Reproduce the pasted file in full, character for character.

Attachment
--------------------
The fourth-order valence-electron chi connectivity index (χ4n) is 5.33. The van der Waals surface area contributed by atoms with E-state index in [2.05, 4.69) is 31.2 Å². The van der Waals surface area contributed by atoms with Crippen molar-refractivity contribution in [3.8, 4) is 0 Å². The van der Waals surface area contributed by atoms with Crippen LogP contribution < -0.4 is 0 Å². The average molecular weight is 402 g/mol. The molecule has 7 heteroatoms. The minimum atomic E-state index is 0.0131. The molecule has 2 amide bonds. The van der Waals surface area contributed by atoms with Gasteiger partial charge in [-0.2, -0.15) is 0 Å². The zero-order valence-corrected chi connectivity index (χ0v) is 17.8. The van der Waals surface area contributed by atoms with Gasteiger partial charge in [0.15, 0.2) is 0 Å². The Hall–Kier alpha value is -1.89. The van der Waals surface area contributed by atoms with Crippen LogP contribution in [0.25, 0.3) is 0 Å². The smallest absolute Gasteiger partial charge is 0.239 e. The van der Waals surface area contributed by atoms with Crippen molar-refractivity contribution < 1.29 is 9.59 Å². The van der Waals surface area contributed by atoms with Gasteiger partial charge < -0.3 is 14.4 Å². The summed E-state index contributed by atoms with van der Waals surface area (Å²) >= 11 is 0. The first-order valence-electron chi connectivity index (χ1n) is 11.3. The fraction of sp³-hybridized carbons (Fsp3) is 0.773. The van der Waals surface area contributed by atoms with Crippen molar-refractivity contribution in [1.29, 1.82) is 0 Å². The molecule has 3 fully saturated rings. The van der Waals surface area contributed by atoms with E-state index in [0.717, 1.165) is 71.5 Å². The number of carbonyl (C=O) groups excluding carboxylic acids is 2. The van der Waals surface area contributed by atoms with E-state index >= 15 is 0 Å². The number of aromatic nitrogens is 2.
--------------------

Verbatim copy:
The fourth-order valence-electron chi connectivity index (χ4n) is 5.33. The van der Waals surface area contributed by atoms with E-state index in [2.05, 4.69) is 31.2 Å². The van der Waals surface area contributed by atoms with Crippen molar-refractivity contribution in [3.8, 4) is 0 Å². The van der Waals surface area contributed by atoms with Crippen LogP contribution < -0.4 is 0 Å². The average molecular weight is 402 g/mol. The molecule has 7 heteroatoms. The minimum atomic E-state index is 0.0131. The molecule has 2 amide bonds. The van der Waals surface area contributed by atoms with Gasteiger partial charge in [-0.2, -0.15) is 0 Å². The zero-order valence-corrected chi connectivity index (χ0v) is 17.8. The van der Waals surface area contributed by atoms with Gasteiger partial charge in [0.15, 0.2) is 0 Å². The Hall–Kier alpha value is -1.89. The van der Waals surface area contributed by atoms with Crippen LogP contribution in [0.25, 0.3) is 0 Å². The smallest absolute Gasteiger partial charge is 0.239 e. The van der Waals surface area contributed by atoms with Crippen molar-refractivity contribution < 1.29 is 9.59 Å². The van der Waals surface area contributed by atoms with Gasteiger partial charge < -0.3 is 14.4 Å². The summed E-state index contributed by atoms with van der Waals surface area (Å²) >= 11 is 0. The first-order valence-electron chi connectivity index (χ1n) is 11.3. The fraction of sp³-hybridized carbons (Fsp3) is 0.773. The van der Waals surface area contributed by atoms with Crippen molar-refractivity contribution in [1.29, 1.82) is 0 Å². The molecule has 3 fully saturated rings. The van der Waals surface area contributed by atoms with E-state index in [0.717, 1.165) is 71.5 Å². The number of carbonyl (C=O) groups excluding carboxylic acids is 2. The van der Waals surface area contributed by atoms with E-state index >= 15 is 0 Å². The number of aromatic nitrogens is 2.